Peter Jensen, self-appointed curator and Master Plumbers’ National Councillor, takes us into the archives to see the treasures of a bygone era.
An inspection blitz by the state plumbing regulator on building drainage has found more than half were noncompliant, leaving one homeowner with a $40,000 repair bill.
On Monday 1st February 2021, the VBA distributed a media release ‘Drainage blitz sees plumbers pay thousands to fix issues’, announcing that a recent inspection blitz on building drainage identified a ‘shocking amount of drainage inspections require rectification’, emphasising the importance of such inspections and encouraging plumbers to book in their inspections.
You may have also seen it reported by The Age.
Master Plumbers notes that the general concerns raised in the article mirror those that we in the industry have around general lack of compliance within our industry.
Victoria in terms of plumbing compliance, was the first State to move to a self-certification system back in the mid 1909’s. This effectively meant that plumbing works such as underground sanitary drainage installations were independently inspected by the relevant Water Authorities team of inspector for that area. Melbourne city was covered by the Melbourne Metropolitan Board of Works, other towns by their own authority who took over responsibility of that installation upon inspecting the job. The self-certification scheme meant that the installing plumber was licensed, had a mandatory insurance cover and was wholly responsible for the plumbing system that they had installed. The Victorian regulator for plumbing work was the Plumbing Industry Commission who was legislated under the Building Act 1993 to keep a register of qualified plumbers, investigate complaints and importantly monitor the effectiveness of the self-certification system by auditing a minimum of 5% of every individual plumbers work over the space of a year.
So in the nearly 30 years of this system, despite there being concerns from industry stakeholders such as our Association that standards were in decline, the Regulator (VBA) hasn’t increased either the percentage of overall audits, (it now sits at about 3%) or a methodology for implementing improvement.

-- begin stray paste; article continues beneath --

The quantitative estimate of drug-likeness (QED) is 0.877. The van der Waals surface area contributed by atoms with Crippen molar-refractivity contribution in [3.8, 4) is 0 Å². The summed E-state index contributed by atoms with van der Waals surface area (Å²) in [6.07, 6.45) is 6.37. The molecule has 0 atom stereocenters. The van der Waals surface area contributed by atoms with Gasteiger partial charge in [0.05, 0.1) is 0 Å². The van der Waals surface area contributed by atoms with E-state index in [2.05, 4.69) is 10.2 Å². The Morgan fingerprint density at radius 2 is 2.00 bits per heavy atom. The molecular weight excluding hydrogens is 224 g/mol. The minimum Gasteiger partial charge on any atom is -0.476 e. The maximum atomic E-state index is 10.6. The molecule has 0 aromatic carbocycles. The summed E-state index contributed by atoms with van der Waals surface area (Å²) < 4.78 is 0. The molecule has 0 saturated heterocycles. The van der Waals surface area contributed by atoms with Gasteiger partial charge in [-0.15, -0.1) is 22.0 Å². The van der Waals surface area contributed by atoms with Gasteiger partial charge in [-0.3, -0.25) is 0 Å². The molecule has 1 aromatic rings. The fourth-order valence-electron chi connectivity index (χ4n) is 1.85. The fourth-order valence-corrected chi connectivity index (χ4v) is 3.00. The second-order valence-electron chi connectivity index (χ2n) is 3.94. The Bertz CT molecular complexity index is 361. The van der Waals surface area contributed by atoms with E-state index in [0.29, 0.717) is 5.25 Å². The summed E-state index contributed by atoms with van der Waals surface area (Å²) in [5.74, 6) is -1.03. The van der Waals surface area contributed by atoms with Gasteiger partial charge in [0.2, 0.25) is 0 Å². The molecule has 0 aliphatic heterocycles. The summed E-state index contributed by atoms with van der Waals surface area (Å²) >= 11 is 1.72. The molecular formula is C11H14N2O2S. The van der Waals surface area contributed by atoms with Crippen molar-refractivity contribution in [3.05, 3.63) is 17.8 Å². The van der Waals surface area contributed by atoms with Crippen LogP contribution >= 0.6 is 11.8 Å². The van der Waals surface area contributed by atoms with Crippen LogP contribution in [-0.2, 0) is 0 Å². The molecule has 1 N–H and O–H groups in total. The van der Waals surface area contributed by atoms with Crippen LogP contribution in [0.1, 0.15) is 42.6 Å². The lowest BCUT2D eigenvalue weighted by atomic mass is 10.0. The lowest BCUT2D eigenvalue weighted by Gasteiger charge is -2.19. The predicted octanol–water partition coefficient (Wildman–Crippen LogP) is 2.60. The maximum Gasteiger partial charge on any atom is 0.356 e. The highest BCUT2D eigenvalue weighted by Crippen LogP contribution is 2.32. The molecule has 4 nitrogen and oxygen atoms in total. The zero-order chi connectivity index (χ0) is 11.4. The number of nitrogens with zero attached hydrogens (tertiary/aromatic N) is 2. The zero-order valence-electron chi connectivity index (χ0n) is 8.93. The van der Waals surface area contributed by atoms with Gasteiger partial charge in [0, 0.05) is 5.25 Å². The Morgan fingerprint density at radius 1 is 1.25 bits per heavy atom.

Another factor which has occurred in parallel has been the pace and volume of construction in Victoria, both residential and commercial. It would be not uncommon to see contractors working on a residential building slab at the same time that the plumbers are attending to the drainage works leaving little time for both inspection through audit, which are mandatory to book but are infrequently attended by the VBA, or a quality outcome.
We are fortunate in Australia to have some of the best plumbing standards in the world, issues that come with denser population habitation that we are used to seeing in underdeveloped countries such as cholera outbreaks are not conceivable to occur in Australia. With our increasing focus on environmentally sound use of water and its re-use we now have quite sophisticated plumbing systems to separate our drinking water from our flushing water and we have the ability to treat grey – and in some cases black water – on site increasing the risk of contamination of our potable water. Against this background of increased risk, to have an industry that clearly has a sector of practitioners who do not take their responsibilities seriously and a regulator that seems ill-equipped to deal with them is a potentially dangerous situation.
We like most of the industry are supporters of a well-resourced and active regulator which we see as necessary to hold a small but growing percentage of bad operators responsible for their actions as a means of maintaining the safety of the community. We don’t want or need a flammable cladding issue or a bad multi story building fire to focus efforts, we want our regulator to communicate a plan of action for how we improve this situation now.